I am encouraged and touched as I see more dialogue among the straight and LGBTQ communities. My hope is that all parties will dialogue with a mind open to inspiration and a willingness to expand as we move forward. I believe these efforts will result in blessing the lives of countless people.
I am in my mid-60’s and during most of my life, things were very different. As I grew up, homosexuality was a topic that was usually avoided as it made people uncomfortable. What little I heard was from LDS church leaders. It was presented as a sin and something where people had a choice in the matter. I have always idolized muscular men since I was a small boy. That attraction sexualized as I grew older. I believed the church leaders and was not too concerned and chose not to be gay. I assumed that my attraction to women would eventually materialize.
When I returned from serving a mission, I realized those attractions would never materialize. It resulted in me feeling broken and sinful. In my late twenties I was disfellowshipped from the church. As part of my repentance efforts, I overcompensated in my efforts to be ‘good enough’. It resulted in my immune system ‘crashing’ at the age of 30. I have struggled with poor health ever since then; with very few answers from the medical community. This forced me to step back and take a closer look at my situation – particularly the concept of my self-worth. Up to this point, I had connected it with what I did – my actions.
It took many years to internalize the concept that my worth is intrinsic – my roots are from heavenly parentage. I met with 3 therapists over the next 5 years. They were helpful to a degree, but all had the same perspective – that my sexual identity was sinful and should not be expressed. It left me feeling empty and alone, yet a little more self-reliant. I knew a number of gay and bi-sexual people; however, their interests were different from mine, so we didn’t interact much. I found that the variety of personalities in the LGBTQ community were just are varied as those found within the straight community.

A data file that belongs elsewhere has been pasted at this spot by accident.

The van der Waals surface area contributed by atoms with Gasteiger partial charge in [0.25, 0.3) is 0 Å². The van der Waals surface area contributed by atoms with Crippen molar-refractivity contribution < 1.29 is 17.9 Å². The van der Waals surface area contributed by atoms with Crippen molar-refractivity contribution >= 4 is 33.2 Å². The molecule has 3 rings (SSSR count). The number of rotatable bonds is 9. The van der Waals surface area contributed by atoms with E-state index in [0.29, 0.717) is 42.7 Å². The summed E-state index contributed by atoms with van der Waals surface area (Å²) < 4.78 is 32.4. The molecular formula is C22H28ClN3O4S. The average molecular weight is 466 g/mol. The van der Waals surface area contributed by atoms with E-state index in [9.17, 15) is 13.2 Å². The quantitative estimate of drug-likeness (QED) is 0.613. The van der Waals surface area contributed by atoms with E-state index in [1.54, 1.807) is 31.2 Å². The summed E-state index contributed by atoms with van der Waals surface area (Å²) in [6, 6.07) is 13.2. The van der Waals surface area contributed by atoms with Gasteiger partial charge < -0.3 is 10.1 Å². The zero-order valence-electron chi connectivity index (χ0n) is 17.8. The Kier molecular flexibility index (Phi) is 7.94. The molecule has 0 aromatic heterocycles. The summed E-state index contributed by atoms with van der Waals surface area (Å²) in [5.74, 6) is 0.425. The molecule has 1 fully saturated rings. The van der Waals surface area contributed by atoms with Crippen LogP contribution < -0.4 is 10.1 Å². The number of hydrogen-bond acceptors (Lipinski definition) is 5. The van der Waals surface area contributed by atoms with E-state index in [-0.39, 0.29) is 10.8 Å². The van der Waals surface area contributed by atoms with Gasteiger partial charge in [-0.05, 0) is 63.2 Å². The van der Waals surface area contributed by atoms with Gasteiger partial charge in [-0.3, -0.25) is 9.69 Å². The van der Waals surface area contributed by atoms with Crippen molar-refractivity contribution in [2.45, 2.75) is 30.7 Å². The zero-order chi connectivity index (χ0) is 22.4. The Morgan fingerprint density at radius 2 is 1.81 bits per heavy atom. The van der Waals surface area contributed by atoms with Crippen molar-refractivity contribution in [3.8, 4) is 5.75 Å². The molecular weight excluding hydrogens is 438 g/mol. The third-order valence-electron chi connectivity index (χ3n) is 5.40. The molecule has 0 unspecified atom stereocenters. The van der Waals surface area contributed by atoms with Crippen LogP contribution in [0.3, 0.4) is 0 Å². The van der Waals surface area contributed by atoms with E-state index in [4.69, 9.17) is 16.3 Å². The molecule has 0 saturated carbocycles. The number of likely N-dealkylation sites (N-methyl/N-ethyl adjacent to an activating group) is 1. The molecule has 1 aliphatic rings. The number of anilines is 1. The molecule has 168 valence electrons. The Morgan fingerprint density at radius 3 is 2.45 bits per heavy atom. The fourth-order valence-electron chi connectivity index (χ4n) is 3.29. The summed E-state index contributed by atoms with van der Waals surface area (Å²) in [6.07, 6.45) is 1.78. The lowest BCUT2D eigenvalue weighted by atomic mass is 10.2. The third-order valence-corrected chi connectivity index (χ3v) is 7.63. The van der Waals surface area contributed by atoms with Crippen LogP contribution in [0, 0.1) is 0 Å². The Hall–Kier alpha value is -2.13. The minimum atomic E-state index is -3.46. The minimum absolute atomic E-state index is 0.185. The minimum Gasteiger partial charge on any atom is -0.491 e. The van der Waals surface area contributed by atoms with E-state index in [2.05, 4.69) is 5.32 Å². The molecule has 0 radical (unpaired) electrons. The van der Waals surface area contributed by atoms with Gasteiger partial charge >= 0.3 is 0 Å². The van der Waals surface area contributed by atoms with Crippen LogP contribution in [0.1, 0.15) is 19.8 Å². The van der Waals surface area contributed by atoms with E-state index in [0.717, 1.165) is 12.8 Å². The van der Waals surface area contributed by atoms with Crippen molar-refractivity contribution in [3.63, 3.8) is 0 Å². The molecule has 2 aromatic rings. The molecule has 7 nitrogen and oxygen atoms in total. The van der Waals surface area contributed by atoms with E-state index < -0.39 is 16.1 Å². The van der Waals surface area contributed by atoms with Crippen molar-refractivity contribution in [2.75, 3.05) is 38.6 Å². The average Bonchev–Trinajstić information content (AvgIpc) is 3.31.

When I was reinstated into the church (in my late-20’s) my home teacher was called to serve as the bishop in our ward. I was surprised when he asked me to serve with him. Since that time, most of my church service has been spent serving in several bishoprics, stake presidencies, and elders/high priest leaderships. It has been a tremendous blessing to rub shoulders with men who knew I was gay and loved and accepted me as a dear brother and trusted member of the group; and seemed to appreciate the perspective/talents I brought to the group. It took a long time for that acceptance to sink in.
It was when I was in my late 30’s that my only brother contracted AIDS and died. It was a terrible loss to my family – particularly my parents. I still have a hole in my soul from that loss and look forward to a wonderful reunion in the spirt world. Part of my drive seems to live the life he was deprived of.
I gradually progressed through different stages in my healing, however it wasn’t until I was 60 that I finally reached a point where I fully loved myself and liked being gay. I no longer look at my sexuality as a defect or a struggle. I am comfortable with the idea of being gay in the next life and can’t help but wonder if it was part of who I was before this earth life. I have complete confidence in a God who knows me better than I know myself; and put myself in His hands for whatever the future holds. That is one of the reasons that one of my main desires is to feel close to God and know His will for me and then go out and do it!